SACRAMENTO (CBS13) – A Sacramento teacher who touched the lives of so many is now being remembered by friends, family and former students.

Two years ago, Vanessa Liby was recognized as one of the state’s top educators, but just days ago, the seventh and eighth grade teacher’s life was taken too soon by cancer.

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“She was the heart of this school,” said Sara Freeman, a teacher at Sierra Oaks.

The Sierra Oaks school community was saddened by the sudden death of Liby, 47, who had been an English teacher for nearly 20 years. Many gathered on campus to remember her.

“It’s really going to be hard for us,” said Exodus Robinson, a former student of Liby.

It was in classroom 32 where she helped guide hundreds of young minds.

“You could just connect with her because she was just that type of human that was more than a teacher, she cared about her students,” another student said.

“Teaching is a calling, teaching is a passion,” Liby said during a speech in 2018.

Her impact was so strong, Mrs. Liby was named the San Juan School District’s teacher of the year in 2018.

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“We were all so happy for her and she was super excited and she definitely deserved it,” said Mikhayla O’Kelly, another former student.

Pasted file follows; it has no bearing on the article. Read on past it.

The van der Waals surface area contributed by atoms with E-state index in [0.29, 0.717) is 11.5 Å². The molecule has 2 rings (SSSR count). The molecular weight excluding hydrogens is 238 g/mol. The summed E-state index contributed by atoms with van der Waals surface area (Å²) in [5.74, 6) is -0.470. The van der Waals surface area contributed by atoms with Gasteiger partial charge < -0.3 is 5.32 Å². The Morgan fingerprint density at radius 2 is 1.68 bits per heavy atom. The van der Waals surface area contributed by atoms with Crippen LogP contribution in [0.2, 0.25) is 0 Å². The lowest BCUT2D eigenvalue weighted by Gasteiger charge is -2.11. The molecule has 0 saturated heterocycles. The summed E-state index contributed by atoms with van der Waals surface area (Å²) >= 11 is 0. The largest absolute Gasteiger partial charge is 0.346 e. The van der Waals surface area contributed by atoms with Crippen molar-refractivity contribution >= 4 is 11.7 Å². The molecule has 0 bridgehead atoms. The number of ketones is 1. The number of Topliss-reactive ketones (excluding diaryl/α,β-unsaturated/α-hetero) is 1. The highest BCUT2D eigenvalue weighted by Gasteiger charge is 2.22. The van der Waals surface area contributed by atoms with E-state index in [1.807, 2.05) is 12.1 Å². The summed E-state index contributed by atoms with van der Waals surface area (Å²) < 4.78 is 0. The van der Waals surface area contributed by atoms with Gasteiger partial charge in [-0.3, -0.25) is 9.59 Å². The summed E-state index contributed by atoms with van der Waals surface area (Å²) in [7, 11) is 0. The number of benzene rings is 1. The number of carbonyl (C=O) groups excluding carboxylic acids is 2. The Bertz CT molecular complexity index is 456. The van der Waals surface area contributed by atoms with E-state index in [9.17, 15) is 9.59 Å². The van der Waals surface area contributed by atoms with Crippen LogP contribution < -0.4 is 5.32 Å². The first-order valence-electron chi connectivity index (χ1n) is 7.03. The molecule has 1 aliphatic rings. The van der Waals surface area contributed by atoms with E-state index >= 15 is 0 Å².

But the cancer moved quickly. She had been on campus teaching just more than two weeks before she died. Her husband rushed home from his military deployment overseas to be with her.

“Thank you everybody for coming out, she was an incredible woman,” he said to the crowd.

Her sister and other family members touched by the turnout.

“It just warms my heart even more seeing all these people that loved her just like we did,” said Melissa Fisher, Liby’s sister.

It was a touching tribute to a teacher whose shortened life clearly left a lifetime of lessons sure to live on in countless lives.

“I will always think back really fondly on the time we got to spend together and I just wish we had more of that,” Fisher said.

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And even in death, she will be helping others learn. Liby’s aggressive form of cancer is rare, and tissue samples have been sent to the Stanford Cancer Center for further study of the disease.